Let’s catch up on some plant and garden “readlings” this week while we wait for next month’s pea-planting milestone…
Invasive plants banned
Five kinds of honeysuckle are the latest plants to be banned for sale in Pennsylvania after being deemed harmfully invasive, earning spots on the state’s Noxious Weed List.
The state Department of Agriculture’s Controlled Plant and Noxious Weed Committee last month voted to ban the amur, Morrow’s, Tatarian, Bell’s, and fragrant (Standish) types of honeysuckle from sale in Pennsylvania. (Note that this doesn’t include native trumpet or coral honeysuckle varieties such as ‘Alabama Scarlet,’ ‘Major Wheeler,’ and ‘Cedar Lane’ or other honeysuckle species and hybrids such as ‘Gold Flame,’ ‘Serotina,’ ‘Scentsation,’ and ‘Winchester.’)
The committee also voted to add starry stonewort – an algae that can clog waterways and interfere with fish breeding areas – to the Noxious Weed List.
The additions bring the Class A list to a total of 20 plants (ones that can possibly be eradicated) and the Class B list to a total of 38 (ones that are too widespread to feasibly be eradicated). Most plants on these lists are what most people consider to be “weeds,” such as Japanese knotweed, thistle, poison hemlock, kudzu, giant hogweed, and such.
The latest action continues a state crackdown on invasive plants that began in late 2021.
Since then, Pennsylvania has banned the sale of several popular landscape plants, including flowering (callery) pear trees, burning bush, common and glossy buckthorns, chocolate vine (Akebia), four types of privets (Japanese, border, European, and Chinese), and Japanese barberries (except for four sterile varieties in the WorryFree series: Crimson Cutie, Lemon Cutie, Lemon Glow, and Mr. Green Genes).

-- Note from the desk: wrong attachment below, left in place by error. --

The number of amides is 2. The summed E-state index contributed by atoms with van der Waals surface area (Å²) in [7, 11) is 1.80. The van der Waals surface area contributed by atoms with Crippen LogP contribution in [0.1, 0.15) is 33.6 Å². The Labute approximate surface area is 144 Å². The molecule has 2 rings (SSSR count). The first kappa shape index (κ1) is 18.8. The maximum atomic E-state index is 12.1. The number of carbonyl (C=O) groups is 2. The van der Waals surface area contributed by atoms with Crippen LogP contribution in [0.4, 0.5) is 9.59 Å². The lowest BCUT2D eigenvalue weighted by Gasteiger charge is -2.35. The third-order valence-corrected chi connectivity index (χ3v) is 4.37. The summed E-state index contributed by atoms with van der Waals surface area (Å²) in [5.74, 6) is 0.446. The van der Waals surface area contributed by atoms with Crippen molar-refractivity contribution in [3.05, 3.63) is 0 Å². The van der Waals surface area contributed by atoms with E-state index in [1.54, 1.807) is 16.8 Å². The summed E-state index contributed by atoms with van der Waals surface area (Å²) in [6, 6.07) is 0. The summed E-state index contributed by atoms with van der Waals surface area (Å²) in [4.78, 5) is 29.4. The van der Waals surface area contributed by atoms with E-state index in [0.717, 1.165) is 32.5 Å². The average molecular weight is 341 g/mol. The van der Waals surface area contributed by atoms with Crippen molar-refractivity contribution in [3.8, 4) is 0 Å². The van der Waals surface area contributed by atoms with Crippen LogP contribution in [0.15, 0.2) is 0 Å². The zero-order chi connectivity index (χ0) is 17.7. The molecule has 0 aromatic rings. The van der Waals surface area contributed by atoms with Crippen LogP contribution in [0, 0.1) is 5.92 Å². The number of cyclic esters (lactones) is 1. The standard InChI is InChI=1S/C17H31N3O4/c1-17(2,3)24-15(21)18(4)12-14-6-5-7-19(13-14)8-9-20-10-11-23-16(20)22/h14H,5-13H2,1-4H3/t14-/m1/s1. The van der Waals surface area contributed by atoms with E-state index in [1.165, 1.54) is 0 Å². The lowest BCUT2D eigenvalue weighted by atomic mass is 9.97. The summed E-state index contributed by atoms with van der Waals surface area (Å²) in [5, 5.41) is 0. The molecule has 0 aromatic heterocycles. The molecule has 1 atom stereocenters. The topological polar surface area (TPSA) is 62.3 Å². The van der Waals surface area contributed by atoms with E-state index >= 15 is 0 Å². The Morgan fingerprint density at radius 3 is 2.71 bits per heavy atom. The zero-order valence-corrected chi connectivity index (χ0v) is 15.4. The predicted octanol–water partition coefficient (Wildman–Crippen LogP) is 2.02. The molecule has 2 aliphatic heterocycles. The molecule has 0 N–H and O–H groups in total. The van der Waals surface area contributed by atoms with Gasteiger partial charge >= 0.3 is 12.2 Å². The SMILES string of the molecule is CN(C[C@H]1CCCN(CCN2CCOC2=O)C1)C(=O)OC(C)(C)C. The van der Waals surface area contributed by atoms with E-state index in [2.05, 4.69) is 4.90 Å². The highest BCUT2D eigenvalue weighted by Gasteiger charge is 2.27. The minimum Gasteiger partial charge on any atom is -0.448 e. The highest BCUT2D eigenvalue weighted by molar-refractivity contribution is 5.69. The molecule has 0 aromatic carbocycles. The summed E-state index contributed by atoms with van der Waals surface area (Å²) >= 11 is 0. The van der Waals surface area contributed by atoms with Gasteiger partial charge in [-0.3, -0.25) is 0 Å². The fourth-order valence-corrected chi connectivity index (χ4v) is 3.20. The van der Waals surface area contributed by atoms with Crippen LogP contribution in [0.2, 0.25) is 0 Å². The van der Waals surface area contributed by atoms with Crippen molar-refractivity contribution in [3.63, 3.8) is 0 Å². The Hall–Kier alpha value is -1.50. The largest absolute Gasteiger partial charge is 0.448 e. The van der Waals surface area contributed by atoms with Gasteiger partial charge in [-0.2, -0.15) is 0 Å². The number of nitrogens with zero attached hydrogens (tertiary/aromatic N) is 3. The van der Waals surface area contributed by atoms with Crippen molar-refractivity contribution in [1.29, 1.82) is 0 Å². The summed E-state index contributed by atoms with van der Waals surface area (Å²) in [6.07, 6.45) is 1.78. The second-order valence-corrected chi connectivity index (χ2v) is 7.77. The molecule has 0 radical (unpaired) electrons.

- Read more on previous plant bans
Although gardeners aren’t being required to remove banned plants from their yards, the Ag Department is recommending their removal to stop continued, unwanted seeding into the wild.
Many of the newly banned landscape plants are being phased out of sale.
Japanese barberries, for example, will be banned from sale as of Oct. 3 this year, while flowering pears will be banned as of Feb. 10, 2024.
Burning bush and the four banned privets have a grace period until Jan. 10, 2025.
The honeysuckles and starry stonewort will be banned 60 days after notice of the Ag Department’s action is published in the Pennsylvania Bulletin, which is expected to be by early this spring.
Although the above plants can be sold until the above cutoff dates, the Ag Department is discouraging gardeners from buying them, instead recommending native or non-invasive alternatives.
- Read George’s column on native alternatives to invasive plants
Facelift of Hershey’s Children’s Garden
Renovations to Hershey Gardens’ 1½-acre Children’s Garden are nearly complete, and the 20-year-old interactive garden is on target to sport its fresh look by spring.
“We’re waiting on the delivery of some additional things to install and replace,” says Gardens’ spokesman Anthony Haubert. “Once that happens, we should be complete with all the renovations. We’re aiming to be done by the end of March or beginning of April.”
The work has included new plants, new cedar for the bird blind, repointed stone work, new raised beds in the Hoop House, and fresh paint throughout.
In the works is a revamped treehouse (being reimagined to a rainforest theme with thatched roof, cocoa-pod accents, and a climbing pole), a new boat play structure, and a new wooden bridge in the River Banker’s Picnic area.
The early-spring finish date coincides with the time gardeners get antsy for Hershey Gardens’ vast spring bulb display.
Peak bulb bloom typically runs from mid-April to early May, depending on each season’s weather.
“It’s always a guessing game as to when that will happen,” says Haubert. “We tell individuals who inquire – and we get a lot of inquiries beginning mid-March – to check our website and social media pages for updates on the blooming of the tulips.”
This past fall, staff planted nearly 26,000 new bulbs. That included 1,500 new daffodils around the Conservatory and the rest assorted types of tulips around the Conservatory, in the Children’s Garden, and the bulk in the Seasonal Display Garden.
Also over the winter, Hershey’s staff replaced overgrown potted palms in the conservatory’s main-entrance atrium with more compact foxtail palms.
The best sedges
Delaware’s Mount Cuba Center is just out with results of its latest plant trial – this time exploring 70 different species and varieties of sedges (Carex) over four years of evaluation.